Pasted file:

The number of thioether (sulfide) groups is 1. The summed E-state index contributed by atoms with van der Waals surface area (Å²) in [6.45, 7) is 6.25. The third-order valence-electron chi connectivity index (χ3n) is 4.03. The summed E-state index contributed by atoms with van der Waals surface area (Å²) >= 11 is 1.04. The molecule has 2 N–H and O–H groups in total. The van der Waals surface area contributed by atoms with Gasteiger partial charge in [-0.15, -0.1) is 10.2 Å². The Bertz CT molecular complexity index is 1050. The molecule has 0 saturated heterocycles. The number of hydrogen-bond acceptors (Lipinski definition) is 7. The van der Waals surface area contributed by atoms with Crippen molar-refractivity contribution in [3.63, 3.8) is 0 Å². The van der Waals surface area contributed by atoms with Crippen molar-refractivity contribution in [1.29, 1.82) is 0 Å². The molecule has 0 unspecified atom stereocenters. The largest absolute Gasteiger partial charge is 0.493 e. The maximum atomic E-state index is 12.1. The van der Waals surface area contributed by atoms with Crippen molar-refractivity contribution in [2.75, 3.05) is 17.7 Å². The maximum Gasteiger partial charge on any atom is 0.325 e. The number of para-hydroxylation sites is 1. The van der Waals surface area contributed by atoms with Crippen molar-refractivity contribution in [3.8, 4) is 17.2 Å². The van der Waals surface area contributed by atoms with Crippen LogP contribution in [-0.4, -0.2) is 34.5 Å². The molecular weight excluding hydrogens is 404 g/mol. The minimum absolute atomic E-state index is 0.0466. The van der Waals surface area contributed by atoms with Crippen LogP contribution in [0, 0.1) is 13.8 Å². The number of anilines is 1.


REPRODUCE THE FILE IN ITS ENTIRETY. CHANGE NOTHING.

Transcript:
The number of thioether (sulfide) groups is 1. The summed E-state index contributed by atoms with van der Waals surface area (Å²) in [6.45, 7) is 6.25. The third-order valence-electron chi connectivity index (χ3n) is 4.03. The summed E-state index contributed by atoms with van der Waals surface area (Å²) >= 11 is 1.04. The molecule has 2 N–H and O–H groups in total. The van der Waals surface area contributed by atoms with Gasteiger partial charge in [-0.15, -0.1) is 10.2 Å². The Bertz CT molecular complexity index is 1050. The molecule has 0 saturated heterocycles. The number of hydrogen-bond acceptors (Lipinski definition) is 7. The van der Waals surface area contributed by atoms with Crippen molar-refractivity contribution in [3.63, 3.8) is 0 Å². The van der Waals surface area contributed by atoms with Crippen molar-refractivity contribution in [1.29, 1.82) is 0 Å². The molecule has 0 unspecified atom stereocenters. The largest absolute Gasteiger partial charge is 0.493 e. The maximum atomic E-state index is 12.1. The van der Waals surface area contributed by atoms with Crippen molar-refractivity contribution in [2.75, 3.05) is 17.7 Å². The maximum Gasteiger partial charge on any atom is 0.325 e. The number of para-hydroxylation sites is 1. The van der Waals surface area contributed by atoms with Crippen molar-refractivity contribution in [3.8, 4) is 17.2 Å². The van der Waals surface area contributed by atoms with Crippen LogP contribution in [-0.4, -0.2) is 34.5 Å². The molecular weight excluding hydrogens is 404 g/mol. The minimum absolute atomic E-state index is 0.0466. The van der Waals surface area contributed by atoms with Crippen LogP contribution in [0, 0.1) is 13.8 Å². The number of anilines is 1.